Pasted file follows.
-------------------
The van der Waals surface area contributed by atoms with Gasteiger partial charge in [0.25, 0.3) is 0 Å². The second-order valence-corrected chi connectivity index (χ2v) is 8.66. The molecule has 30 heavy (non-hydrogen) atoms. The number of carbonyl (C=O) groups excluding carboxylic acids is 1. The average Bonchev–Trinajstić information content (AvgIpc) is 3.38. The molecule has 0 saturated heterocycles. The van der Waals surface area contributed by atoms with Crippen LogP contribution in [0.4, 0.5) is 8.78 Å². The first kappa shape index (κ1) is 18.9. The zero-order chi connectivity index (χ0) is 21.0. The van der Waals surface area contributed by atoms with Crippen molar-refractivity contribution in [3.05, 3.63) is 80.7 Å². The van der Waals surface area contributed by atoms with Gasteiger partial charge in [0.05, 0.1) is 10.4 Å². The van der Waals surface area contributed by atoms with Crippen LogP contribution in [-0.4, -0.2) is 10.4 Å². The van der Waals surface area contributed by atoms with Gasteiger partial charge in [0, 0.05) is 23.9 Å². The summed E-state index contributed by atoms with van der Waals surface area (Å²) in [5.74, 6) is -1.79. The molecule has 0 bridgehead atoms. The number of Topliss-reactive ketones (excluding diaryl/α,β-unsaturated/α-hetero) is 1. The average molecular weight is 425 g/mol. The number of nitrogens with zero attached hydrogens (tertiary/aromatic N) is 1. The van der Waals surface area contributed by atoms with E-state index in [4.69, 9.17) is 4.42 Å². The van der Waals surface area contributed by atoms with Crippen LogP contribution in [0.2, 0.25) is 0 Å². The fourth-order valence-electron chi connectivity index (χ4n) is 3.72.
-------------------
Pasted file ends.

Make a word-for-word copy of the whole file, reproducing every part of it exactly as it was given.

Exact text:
The van der Waals surface area contributed by atoms with Gasteiger partial charge in [0.25, 0.3) is 0 Å². The second-order valence-corrected chi connectivity index (χ2v) is 8.66. The molecule has 30 heavy (non-hydrogen) atoms. The number of carbonyl (C=O) groups excluding carboxylic acids is 1. The average Bonchev–Trinajstić information content (AvgIpc) is 3.38. The molecule has 0 saturated heterocycles. The van der Waals surface area contributed by atoms with Crippen LogP contribution in [0.4, 0.5) is 8.78 Å². The first kappa shape index (κ1) is 18.9. The zero-order chi connectivity index (χ0) is 21.0. The van der Waals surface area contributed by atoms with Crippen molar-refractivity contribution in [3.05, 3.63) is 80.7 Å². The van der Waals surface area contributed by atoms with Gasteiger partial charge in [0.05, 0.1) is 10.4 Å². The van der Waals surface area contributed by atoms with Crippen LogP contribution in [-0.4, -0.2) is 10.4 Å². The van der Waals surface area contributed by atoms with Gasteiger partial charge in [0, 0.05) is 23.9 Å². The summed E-state index contributed by atoms with van der Waals surface area (Å²) in [5.74, 6) is -1.79. The molecule has 0 bridgehead atoms. The number of Topliss-reactive ketones (excluding diaryl/α,β-unsaturated/α-hetero) is 1. The average molecular weight is 425 g/mol. The number of nitrogens with zero attached hydrogens (tertiary/aromatic N) is 1. The van der Waals surface area contributed by atoms with E-state index in [4.69, 9.17) is 4.42 Å². The van der Waals surface area contributed by atoms with Crippen LogP contribution in [0.2, 0.25) is 0 Å². The fourth-order valence-electron chi connectivity index (χ4n) is 3.72.